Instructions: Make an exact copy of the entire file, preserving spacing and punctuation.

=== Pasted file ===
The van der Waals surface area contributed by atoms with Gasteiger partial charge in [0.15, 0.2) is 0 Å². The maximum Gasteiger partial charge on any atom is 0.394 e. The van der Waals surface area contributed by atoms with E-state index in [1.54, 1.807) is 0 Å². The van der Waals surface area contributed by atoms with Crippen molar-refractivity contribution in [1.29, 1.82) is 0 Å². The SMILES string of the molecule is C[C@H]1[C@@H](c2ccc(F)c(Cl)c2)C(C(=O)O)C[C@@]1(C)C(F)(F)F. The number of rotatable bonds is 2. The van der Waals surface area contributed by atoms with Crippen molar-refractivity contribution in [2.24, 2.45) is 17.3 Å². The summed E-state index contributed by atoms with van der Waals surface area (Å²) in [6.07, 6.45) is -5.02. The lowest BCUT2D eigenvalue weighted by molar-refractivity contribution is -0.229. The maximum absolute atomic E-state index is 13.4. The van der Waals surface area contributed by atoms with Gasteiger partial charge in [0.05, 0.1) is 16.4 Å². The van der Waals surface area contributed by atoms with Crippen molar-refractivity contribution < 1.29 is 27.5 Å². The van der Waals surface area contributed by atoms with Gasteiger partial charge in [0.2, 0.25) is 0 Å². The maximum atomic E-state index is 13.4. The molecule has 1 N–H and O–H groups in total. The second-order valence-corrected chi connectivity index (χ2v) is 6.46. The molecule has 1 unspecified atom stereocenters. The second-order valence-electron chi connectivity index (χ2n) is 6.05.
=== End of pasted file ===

The van der Waals surface area contributed by atoms with Gasteiger partial charge in [0.15, 0.2) is 0 Å². The maximum Gasteiger partial charge on any atom is 0.394 e. The van der Waals surface area contributed by atoms with E-state index in [1.54, 1.807) is 0 Å². The van der Waals surface area contributed by atoms with Crippen molar-refractivity contribution in [1.29, 1.82) is 0 Å². The SMILES string of the molecule is C[C@H]1[C@@H](c2ccc(F)c(Cl)c2)C(C(=O)O)C[C@@]1(C)C(F)(F)F. The number of rotatable bonds is 2. The van der Waals surface area contributed by atoms with Crippen molar-refractivity contribution in [2.24, 2.45) is 17.3 Å². The summed E-state index contributed by atoms with van der Waals surface area (Å²) in [6.07, 6.45) is -5.02. The lowest BCUT2D eigenvalue weighted by molar-refractivity contribution is -0.229. The maximum absolute atomic E-state index is 13.4. The van der Waals surface area contributed by atoms with Gasteiger partial charge in [0.05, 0.1) is 16.4 Å². The van der Waals surface area contributed by atoms with Crippen molar-refractivity contribution < 1.29 is 27.5 Å². The van der Waals surface area contributed by atoms with Gasteiger partial charge in [0.2, 0.25) is 0 Å². The maximum atomic E-state index is 13.4. The molecule has 1 N–H and O–H groups in total. The second-order valence-corrected chi connectivity index (χ2v) is 6.46. The molecule has 1 unspecified atom stereocenters. The second-order valence-electron chi connectivity index (χ2n) is 6.05.